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Miller inducted into autoharp HoF

Newton woman finds a "happy heart" with autoharp.

Published: Monday, July 31, 2017 10:27 a.m. CDT • Updated: Monday, July 31, 2017 11:29 a.m. CDT
(David Dolmage/Daily News)
Steve Miller holds a picture of his mother, Dora Miller, and her autoharp.

After his mother passed away Steve Miller was at a loss. He knew what an impact her life had made on his own, and he wanted to find a way to let the world know how important she’d been.

Dora Miller was enshrined in the autoharp Hall of Fame this year, thanks to efforts of her son, who wanted to preserve the work his mother had done.

The autoharp, a musical instrument that is part of the chorded zither family, found fame in hands of country music stars like Maybelle and Janette Carter. An anniversary gift from her husband, ordered from the pages of the Sears catalog, would change Dora Miller’s life. Miller taught herself to play the autoharp, and it wasn’t long before she felt the urge to connect with other musicians.

“She just liked it so much that she started playing all the time,” Steve Miller said.

By 1989 she’d formed the Happy Hearts Autoharp club, the first autoharp club in the state of Iowa. For the rest of her life Miller was the glue that held the club together, bringing together local musicians, luring nationally known autoharp players to the state, and never failing to back up local musicians.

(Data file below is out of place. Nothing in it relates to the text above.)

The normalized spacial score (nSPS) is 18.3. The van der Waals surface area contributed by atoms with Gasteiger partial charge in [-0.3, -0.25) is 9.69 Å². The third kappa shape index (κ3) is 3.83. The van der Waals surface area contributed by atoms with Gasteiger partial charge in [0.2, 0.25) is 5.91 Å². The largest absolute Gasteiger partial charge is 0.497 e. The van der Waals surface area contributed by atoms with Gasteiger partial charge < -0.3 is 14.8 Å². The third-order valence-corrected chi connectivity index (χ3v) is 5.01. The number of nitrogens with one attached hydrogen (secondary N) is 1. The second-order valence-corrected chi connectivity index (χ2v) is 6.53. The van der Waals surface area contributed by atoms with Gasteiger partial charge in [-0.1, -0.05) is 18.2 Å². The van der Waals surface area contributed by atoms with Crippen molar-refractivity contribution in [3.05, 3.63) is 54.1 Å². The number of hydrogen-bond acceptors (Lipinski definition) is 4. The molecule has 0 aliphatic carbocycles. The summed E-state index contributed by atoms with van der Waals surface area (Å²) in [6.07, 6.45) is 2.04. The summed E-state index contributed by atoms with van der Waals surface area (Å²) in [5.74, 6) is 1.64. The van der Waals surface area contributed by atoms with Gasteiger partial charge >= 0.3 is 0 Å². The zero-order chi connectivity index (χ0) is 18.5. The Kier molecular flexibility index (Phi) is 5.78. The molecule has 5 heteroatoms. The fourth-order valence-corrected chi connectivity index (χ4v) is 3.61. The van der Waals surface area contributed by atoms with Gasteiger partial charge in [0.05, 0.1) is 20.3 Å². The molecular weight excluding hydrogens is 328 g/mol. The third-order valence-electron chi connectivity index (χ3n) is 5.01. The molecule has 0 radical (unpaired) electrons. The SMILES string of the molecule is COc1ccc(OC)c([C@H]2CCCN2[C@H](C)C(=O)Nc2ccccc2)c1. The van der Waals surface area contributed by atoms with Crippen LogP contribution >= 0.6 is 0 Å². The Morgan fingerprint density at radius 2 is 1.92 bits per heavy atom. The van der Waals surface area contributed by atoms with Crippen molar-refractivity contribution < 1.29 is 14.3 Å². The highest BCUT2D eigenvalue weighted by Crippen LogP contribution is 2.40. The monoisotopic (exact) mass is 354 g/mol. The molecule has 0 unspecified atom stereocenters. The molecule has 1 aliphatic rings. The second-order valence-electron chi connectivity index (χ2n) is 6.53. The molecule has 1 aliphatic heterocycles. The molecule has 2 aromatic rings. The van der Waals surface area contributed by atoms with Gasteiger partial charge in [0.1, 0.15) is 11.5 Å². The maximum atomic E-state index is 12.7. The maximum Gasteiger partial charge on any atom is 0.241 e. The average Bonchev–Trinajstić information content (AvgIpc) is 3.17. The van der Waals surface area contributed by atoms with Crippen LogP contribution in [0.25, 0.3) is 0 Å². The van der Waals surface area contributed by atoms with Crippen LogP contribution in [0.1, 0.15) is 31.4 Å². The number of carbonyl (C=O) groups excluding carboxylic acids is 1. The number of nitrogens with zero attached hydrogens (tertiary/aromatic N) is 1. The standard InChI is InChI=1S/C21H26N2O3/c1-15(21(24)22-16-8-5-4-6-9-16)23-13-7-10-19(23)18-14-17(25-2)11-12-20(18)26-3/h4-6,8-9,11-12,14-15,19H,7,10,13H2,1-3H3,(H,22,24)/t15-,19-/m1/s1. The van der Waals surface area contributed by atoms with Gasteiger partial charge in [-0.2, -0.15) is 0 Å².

Jeanette Mattfeld was one of the founding members of Happy Hearts, and even though she lived in Cedar Rapids, she drove to Newton to take part in the group’s events. To Mattfeld, Dora Miller was a pioneer in every sense.

“She was the driving force behind it,” Mattfeld said. “She really had a passion for it, and most of the work that she did was behind the scenes.”

Mattfeld recalled how Miller was a one man band that kept the group together, organizing the meetings, bring in nationally known autoharp musicians to give concerts, and taking every opportunity to move the club along.

“She was legally blind, but she did so much than people who can see,” Mattfeld said. “She just had a lot of determination.”

Being legally blind didn’t slow Dora Miller down at all. Before her husband’s death, the retired Maytag employee took her to concerts, recitals, and music festivals across the country. When her husband got sick, Dora brought the autoharp into the hospital, and played it for him every day.

Dora Miller’s determination is something that her son inherited as well. After her death 2012 Steve Miller wanted to find a way to honor his mother, and make sure that she’d been recognized for the work that she’d done. After picking up an issue of Autoharp Quarterly, one of his mother’s magazines, he found an application for the Autoharp Hall of Fame.

“I just figured that she needed to be honored for all of her work,” Steve Miller said.

Before her death Steve Miller had asked his mother about the Hall of Fame, but she’d always refused to fill out the application, telling her son that she was “just a housewife from Iowa”. As he was writing a biography about her to hand out a family reunion he just felt like he couldn’t ignore the impact that she’d had on his life, and the lives of so many others any longer. He found the application, filled it out, and sent it in.

“She’d tell you that wasn’t as deserving, but I hope that she if was able to see that biography, and see what she’s accomplished, she’d realize that that she deserves this for all of her hard work,” Steve Miller said.

Contact David Dolmage at 641-792-3121 ext. 6532 or ddolmage@newtondailynews.com

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